The Mud is Gone and Spring is Blooming

In my last post, everything was mud. Not long after, we were able to get the animals out on grass, moving them through the pasture. There were a few more encounters with mud, since that is how the spring weather tends to go, but now we are dry and warm!

We have been moving the paddocks daily, prioritizing both the health of the flock and that of the grasses. As a result, the lambs are growing fast, the ewes are maintaining condition, and the pastures are looking fantastic. Each year we learn more, and this year we have made some crucial changes in how we manage for parasite control and forage access. We will keep you updated as we see the effects of our decisions on our flock. We have hopes for fast-growing lambs and healthy, resilient ewes on vibrant, diverse pastures.

So far our lambs have been growing fast, and have had no health problems! The Texel cross lambs are living up to the expectation of being meat hunks. Not all of them are the biggest, but they are all the roundest!

This is a Texel cross out of a BFL/Finnsheep ewe. She is our biggest lamb, a twin out of a yearling mom!
‘Bitsy’, a gray Finn/Shetland ewe and her two two-month-old Texel cross lambs(there is a random black lamb with her, but don’t pay attention to him). As you can see, her lambs are huge compared to her!

Our children enjoy helping with the sheep. Feeding lambs is their favorite task! We had a few lambs that needed bottles this year, and the Scrap Attack, pictured below, is the last one to be weaned. Scrappy, as we call her, got her leg broken at about a week old, and subsequently lived in the house for a couple weeks as she healed. Her leg is fully healed now, and she is a spunky critter who earned her name. She was less than 3 pounds at birth, thus ‘Scrap’, and a feisty little thing who enthusiastically goes after what she wants; thus ‘Attack’.

Bluebell’s single ewe from this year is a pretty thing with a gentle, mild personality.

One of Aina’s twin girls, curious and shy.

#1115, our highest producing ewe. The three years we have had her she has had litters of 4, 5, and 6 lambs. Unfortunately the quints and sextuplets did not all survive due to birthing complications, but the lambs that did live were raised well, since she has plenty of milk!

Clementine, the Guernsey cow, is due with her first calf, so we are keeping her near the house to better keep an eye on her!

Since cows don’t like to be alone, Cleo, the Jersey we are currently milking, is staying with her for company. It also makes it easier at milking time! When the cows are in the back pasture it sure takes a while to bring them back and forth for milking!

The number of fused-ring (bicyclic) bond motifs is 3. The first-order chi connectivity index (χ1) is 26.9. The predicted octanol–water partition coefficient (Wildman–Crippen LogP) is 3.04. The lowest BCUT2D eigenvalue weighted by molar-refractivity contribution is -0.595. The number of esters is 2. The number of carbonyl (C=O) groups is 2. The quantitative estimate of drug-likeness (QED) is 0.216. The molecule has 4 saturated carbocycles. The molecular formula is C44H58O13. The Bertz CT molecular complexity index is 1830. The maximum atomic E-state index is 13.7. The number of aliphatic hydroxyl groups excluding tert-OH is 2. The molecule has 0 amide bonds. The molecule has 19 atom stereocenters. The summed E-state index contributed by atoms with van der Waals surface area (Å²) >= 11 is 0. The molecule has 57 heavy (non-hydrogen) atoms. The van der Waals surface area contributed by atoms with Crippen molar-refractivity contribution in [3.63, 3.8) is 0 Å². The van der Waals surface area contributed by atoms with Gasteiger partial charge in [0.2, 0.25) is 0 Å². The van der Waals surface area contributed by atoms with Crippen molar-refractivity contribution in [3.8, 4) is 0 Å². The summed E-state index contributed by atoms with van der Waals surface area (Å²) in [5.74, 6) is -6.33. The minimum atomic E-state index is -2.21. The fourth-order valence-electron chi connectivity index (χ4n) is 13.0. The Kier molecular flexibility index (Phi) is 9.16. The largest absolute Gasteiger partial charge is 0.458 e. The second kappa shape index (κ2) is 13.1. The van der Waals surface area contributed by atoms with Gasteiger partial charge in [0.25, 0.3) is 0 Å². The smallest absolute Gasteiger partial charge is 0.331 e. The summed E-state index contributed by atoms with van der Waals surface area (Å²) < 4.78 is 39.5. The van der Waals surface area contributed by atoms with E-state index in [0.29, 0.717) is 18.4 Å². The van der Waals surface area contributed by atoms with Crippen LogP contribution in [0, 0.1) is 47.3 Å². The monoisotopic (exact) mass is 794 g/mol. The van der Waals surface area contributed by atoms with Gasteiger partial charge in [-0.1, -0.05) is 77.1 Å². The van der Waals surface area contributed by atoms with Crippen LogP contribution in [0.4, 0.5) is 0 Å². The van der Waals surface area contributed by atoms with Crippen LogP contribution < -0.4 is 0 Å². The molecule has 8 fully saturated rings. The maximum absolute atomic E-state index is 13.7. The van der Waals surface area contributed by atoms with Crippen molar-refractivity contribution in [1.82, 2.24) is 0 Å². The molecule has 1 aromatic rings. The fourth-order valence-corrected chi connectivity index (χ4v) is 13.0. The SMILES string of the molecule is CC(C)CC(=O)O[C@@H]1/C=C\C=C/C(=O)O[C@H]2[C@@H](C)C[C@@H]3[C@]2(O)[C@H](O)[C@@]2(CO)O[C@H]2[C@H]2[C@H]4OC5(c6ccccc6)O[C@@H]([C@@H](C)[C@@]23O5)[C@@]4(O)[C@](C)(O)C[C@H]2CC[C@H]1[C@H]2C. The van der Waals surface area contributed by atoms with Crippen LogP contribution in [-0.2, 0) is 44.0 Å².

Until next time….

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Lamb TIme

We had a successful lambing this year. There is a grand total of 50 lambs running about on the farm now. We lost some to various causes, known and unknown, but all the ewes are doing well and the remaining lambs are thriving. They are so much fun to watch at their games, and subsequently our barn chores take much longer than they should!

The Texel cross lambs are looking very promising as fast-growing meat lambs. At birth they were markedly more vigorous than the pure Finnsheep or the BFL/Finnsheep lambs, and now, at a month old, they are distinctively meatier.

We got everyone out of the barn once the weather got warm, but as the pasture wasn’t ready for grazing yet, we kept them in a small area that rapidly turned to mud when it rained. So anyway, please excuse the mud!

In this photo the lambs are munching on their morning ration of grain. Both the ewes and the lambs get some grain as a supplement to the baleage that is their diet. Soon they will be grazing fresh grass, and the need for grain will diminish.

This lamb is a BFL/Finnsheep cross.
This is one of our smaller Texel/Finnsheep lambs.

We are taking reservations on lambs, which you can choose to butcher yourself, or we have a reservation at a custom butcher in late November. We will also have feeder lambs available for you to raise once they are weaned in July. Contact us for more information!

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Lambing Season Has Begun

In the past week we have welcomed the first seven lambs of 2021 into our barn. Three sets of twins and a single, divided as evenly as you can divide an odd number, into boys and girls.

Everyone has done well, with minimal intervention needed. Some of the lambs had their legs turned back, and needed to be helped in their exit from the womb, but all have taken to this next part of life very well.

Since we have no human babies right now, we set up our baby monitor in the barn this year, to help keep an eye and ear on what’s going on in the sheep pen. It has been very helpful! It is striking how new baby lambs sound similar to newborn humans.

Our first to lamb, Aina, had beautiful twin girls last Friday; a black one with a white spot on the top of her head and her chin, and a totally white one.